Evolution of the Caribbean subfamily Mussinae (Anthozoa: Scleractinia: Faviidae): transitions between solitary and colonial forms

Ann F. Budd, James D. Woodell, Danwei Huang, James Klaus

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Abstract

Understanding evolutionary transitions in scleractinian corals is fundamental to predicting responses of coral reefs to climate change. We examine transitions between solitary and colonial corals in the fossil record, focusing on the Caribbean solitary reef coral Scolymia and members of the subfamily Mussinae. Fossil specimens are selected from a large well-documented collection of Neogene Caribbean corals, and a total of 23 species are distinguished using 15 morphological features. Ten of the 23 species are extant Caribbean species, seven are previously described extinct Neogene species, and six other extinct species are formally described as new. The 7 + 6 extinct species are added to a morphological data set consisting of 30 extant molecularly characterized species plus seven additional extinct (five Eocene, two Neogene) species. In addition to the Caribbean subfamily Mussinae, the extant species include the Indo-Pacific families Merulinidae and Lobophylliidae, and the Caribbean subfamily Faviinae. Phylogenetic analysis was performed on the data using maximum parsimony, and the results reveal four clades, which correspond with previously reported molecular clades. Solitary corals group most closely with Caribbean Mussinae and Indo-Pacific Lobophylliidae, whereas colonial corals are present in all four clades. Within Caribbean Mussinae, members of the colonial genera Mycetophyllia and Isophyllia form distinct subclades, as do the extinct solitary genera Antillia and Antillophyllia. The relationships within Scolymia are less well defined but its members appear more closely related to extinct solitary genera dating back to the Eocene. These results indicate that evolutionary transitions between solitary and colonial corals have been rare within the Mussinae. Except Antillophyllia, most Mussinae genera are restricted to the Caribbean. During the late Miocene, Mycetophyllia diversified and three other modern Mussinae genera (Mussa, Scolymia, Isophyllia) originated in association with increased Caribbean productivity. Mussinae that were more likely to survive Plio–Pleistocene extinction may have taken refuge in deep forereef habitats.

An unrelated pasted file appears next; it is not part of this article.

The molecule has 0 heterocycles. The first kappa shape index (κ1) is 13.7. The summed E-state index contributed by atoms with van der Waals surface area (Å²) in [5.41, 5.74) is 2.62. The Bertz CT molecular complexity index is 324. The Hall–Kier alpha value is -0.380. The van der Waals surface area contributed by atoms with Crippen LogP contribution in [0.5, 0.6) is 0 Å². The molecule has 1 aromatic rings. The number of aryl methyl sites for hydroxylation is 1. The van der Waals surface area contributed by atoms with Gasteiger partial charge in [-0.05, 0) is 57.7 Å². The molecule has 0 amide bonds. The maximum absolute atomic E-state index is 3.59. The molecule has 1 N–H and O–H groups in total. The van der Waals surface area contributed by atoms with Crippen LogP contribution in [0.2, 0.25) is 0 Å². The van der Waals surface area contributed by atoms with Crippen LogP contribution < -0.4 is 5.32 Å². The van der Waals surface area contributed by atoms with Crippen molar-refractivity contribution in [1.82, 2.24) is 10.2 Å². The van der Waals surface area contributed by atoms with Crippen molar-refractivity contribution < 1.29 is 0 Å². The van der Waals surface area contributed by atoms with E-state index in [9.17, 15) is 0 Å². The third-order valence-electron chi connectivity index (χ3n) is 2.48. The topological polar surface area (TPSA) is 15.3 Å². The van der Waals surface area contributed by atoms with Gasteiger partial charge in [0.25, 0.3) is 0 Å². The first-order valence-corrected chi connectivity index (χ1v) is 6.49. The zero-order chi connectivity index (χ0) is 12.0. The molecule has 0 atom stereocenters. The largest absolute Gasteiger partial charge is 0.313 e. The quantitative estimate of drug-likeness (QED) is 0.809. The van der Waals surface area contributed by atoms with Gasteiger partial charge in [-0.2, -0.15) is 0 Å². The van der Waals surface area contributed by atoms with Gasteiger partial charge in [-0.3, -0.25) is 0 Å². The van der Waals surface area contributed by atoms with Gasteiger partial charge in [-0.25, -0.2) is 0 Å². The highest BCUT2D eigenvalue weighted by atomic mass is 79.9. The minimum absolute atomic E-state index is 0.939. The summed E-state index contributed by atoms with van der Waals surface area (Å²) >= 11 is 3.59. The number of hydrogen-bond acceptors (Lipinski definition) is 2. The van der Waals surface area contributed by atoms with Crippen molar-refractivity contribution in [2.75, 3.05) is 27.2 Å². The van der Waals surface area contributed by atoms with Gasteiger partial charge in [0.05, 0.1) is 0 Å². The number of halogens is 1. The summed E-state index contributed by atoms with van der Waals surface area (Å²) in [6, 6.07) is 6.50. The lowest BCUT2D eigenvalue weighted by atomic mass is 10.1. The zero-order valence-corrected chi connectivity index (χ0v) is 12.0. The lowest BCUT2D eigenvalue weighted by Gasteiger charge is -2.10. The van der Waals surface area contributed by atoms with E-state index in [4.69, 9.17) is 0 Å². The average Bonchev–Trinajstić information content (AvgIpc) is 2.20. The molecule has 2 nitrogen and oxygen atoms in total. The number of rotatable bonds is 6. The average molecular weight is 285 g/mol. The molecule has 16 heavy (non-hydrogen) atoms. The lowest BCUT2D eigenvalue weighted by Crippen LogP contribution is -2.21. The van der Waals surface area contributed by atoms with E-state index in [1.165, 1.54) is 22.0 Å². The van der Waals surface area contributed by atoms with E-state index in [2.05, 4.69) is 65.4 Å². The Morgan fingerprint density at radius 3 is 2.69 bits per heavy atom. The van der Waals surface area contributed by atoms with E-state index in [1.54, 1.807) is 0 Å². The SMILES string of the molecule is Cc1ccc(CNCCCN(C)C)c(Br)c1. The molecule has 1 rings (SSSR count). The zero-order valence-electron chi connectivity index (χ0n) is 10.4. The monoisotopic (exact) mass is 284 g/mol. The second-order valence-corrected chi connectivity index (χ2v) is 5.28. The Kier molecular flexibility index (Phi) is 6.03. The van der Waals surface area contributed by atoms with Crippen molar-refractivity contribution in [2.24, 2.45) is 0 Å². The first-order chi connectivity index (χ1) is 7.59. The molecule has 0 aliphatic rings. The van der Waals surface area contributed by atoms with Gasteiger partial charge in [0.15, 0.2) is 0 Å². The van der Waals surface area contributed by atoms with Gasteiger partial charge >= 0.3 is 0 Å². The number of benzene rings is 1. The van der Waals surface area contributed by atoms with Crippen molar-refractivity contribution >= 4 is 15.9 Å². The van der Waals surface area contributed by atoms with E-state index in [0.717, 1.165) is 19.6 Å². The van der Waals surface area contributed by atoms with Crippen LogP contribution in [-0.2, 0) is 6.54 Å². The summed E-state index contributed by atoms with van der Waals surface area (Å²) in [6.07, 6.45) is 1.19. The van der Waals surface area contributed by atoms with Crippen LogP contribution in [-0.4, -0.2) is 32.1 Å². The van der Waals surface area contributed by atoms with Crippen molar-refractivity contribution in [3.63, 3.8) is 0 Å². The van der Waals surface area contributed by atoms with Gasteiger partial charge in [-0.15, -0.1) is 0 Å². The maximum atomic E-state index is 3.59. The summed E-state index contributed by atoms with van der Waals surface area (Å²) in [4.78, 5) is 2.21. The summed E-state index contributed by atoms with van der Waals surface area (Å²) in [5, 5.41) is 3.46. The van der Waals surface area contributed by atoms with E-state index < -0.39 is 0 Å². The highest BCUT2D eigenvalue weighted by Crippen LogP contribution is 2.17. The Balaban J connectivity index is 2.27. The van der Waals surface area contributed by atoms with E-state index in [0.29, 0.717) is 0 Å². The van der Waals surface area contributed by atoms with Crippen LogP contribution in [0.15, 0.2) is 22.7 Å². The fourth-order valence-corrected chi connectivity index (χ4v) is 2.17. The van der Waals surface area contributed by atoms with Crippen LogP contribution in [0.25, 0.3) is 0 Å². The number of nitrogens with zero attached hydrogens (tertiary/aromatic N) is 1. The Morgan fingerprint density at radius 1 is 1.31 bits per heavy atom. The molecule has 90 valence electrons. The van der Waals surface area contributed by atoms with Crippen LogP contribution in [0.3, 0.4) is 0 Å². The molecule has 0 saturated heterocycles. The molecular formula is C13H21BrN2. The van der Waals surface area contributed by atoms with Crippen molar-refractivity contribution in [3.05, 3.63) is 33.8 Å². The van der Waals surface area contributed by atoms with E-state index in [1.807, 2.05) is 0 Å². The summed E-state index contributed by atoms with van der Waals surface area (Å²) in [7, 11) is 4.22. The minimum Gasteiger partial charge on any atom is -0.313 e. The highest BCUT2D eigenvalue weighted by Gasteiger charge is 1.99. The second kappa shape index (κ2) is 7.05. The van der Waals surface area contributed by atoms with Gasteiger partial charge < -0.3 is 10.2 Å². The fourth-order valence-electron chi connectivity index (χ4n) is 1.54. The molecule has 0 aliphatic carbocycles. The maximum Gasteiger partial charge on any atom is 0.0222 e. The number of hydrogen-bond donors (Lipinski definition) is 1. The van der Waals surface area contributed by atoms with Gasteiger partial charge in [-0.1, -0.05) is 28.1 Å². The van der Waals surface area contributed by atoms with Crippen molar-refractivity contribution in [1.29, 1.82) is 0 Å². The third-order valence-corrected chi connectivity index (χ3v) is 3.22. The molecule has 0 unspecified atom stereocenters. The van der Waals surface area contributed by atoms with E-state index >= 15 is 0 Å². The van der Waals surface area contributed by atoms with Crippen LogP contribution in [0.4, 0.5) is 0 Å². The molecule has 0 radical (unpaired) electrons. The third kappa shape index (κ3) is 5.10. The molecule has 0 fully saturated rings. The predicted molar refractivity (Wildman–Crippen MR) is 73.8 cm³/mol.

Original languageEnglish (US)
JournalJournal of Systematic Palaeontology
DOIs
StateAccepted/In press - Jan 1 2019

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Keywords

  • Neogene
  • phylogenetic analysis
  • reef corals
  • systematics

ASJC Scopus subject areas

  • Palaeontology

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